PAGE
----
|Major accelerators are not built so much as rebuilt, better every time, as new ideas emerge and technology advancements make improvements possible. The Advanced Light Source — a synchrotron-light source at Berkeley Lab — exemplifies this principle.|
A host of upgrades over 20 years have greatly increased the quality and variety of photon beams provided to the users, as well as the short- and long-term dependability of a national user facility that serves more than 2000 scientists per year.
When commissioned in 1993, the ALS was in the vanguard of the third generation of synchrotron light sources: optimized for small beam size and emittance and for numerous “insertion devices,” magnetic arrays that “wiggle” or “undulate” the electron beam and thus cause it to produce light with laserlike qualities.
Twenty-plus years later, the ALS looks much the same on the outside, and is similar in overall function and configuration: a source of intense photon beams in, primarily, the vacuum-ultraviolet and soft-X-ray spectrum, based on an electron storage ring. In detail, however, it has evolved greatly, undergoing several large upgrades and dozens of small enhancements, with the result of providing higher-quality beams to its users.
These improvements are led by ATAP, through our dedicated program in accelerator physics for the ALS. (The facility was designed and built in the Accelerator and Fusion Research Division, predecessor of ATAP. The ALS became an LBNL Division in its own right in 1998, after which we continued leading the continuous efforts to understand and improve the machine, in addition to providing its operators.) Upon request our other programs and centers contribute to ALS improvement, and of course the Engineering Division and the ALS Division itself are integrally involved.
Because the ALS is a important Department of Energy user facility where some 2000 scientists come during the course of a year for photon-beam access, every upgrade or scheduled-maintenance project has to be carefully designed, planned, and scheduled. We are proud not only of the many improvements in beam quality we have made over the years, but also of short- and long-term dependability: ALS users receive about 95 percent of scheduled beamtime, with 36-48 hour spans of continuous operation and two-hour average recovery periods in between.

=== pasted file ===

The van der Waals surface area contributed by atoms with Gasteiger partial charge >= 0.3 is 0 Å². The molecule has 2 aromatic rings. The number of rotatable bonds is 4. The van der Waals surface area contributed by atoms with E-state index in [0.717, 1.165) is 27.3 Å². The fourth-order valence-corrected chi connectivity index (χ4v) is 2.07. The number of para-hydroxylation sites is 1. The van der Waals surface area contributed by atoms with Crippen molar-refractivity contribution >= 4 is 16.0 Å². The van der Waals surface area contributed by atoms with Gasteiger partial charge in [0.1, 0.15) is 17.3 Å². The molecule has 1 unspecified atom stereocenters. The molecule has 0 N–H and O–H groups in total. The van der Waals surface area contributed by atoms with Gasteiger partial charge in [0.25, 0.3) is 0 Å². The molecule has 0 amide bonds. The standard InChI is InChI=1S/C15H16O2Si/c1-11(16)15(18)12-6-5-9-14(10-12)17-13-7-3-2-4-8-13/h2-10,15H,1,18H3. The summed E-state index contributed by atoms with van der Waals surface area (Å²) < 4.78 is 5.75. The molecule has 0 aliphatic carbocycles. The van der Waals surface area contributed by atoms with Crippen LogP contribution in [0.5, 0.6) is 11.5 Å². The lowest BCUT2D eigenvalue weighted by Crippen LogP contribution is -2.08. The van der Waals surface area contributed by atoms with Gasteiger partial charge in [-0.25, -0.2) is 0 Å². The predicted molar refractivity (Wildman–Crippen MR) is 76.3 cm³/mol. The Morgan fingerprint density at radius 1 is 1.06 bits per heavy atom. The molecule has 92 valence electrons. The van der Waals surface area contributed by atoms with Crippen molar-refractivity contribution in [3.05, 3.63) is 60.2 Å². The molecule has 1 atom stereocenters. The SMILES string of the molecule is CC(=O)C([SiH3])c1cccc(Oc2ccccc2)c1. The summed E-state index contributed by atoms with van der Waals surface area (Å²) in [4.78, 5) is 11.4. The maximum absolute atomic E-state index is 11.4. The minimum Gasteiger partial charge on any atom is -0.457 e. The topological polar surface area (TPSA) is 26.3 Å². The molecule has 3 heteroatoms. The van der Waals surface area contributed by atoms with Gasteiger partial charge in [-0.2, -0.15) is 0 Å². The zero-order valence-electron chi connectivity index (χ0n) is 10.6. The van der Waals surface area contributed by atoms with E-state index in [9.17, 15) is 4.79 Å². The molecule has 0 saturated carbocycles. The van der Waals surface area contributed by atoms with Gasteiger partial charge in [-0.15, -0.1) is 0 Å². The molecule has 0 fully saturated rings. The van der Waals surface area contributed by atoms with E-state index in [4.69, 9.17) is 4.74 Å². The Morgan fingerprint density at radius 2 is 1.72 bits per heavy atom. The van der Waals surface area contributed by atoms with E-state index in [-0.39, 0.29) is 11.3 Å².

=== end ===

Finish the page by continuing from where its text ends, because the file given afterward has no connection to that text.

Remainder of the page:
Here are a few themes of recent improvements.
One of the characteristics of ALS light that users find most valuable is its brightness, a combination of beam size (the smaller the better) and spectral purity. A bright photon beam has to start with a high quality electron beam: small in diameter and low in “emittance,” the degree to which the electrons have a non-ideal energy and direction. Improving electron beams for brighter light have been an ongoing theme of many of our upgrades throughout the 20-year history of the ALS.
|The quest to improve the electron beams, and thus the photon beams provided to the users, is as old as the ALS itself. Transverse and longitudinal feedback systems, superconducting bend magnets that provide harder x-rays, elliptically polarized undulators that give polarized light, simulations based on a mathematical technique called frequency mapping, Top-off injection that keeps the beam current at a continuous maximum, new operational modes such as pseudo-single-bunch operation, and a recent major campaign to increase beam brightness are among the major projects. Many other changes, ranging from an rf power system designed to ease maintenance to upgrades of the low-conductivity-water system for greater stability, increase the reliability of the facility.|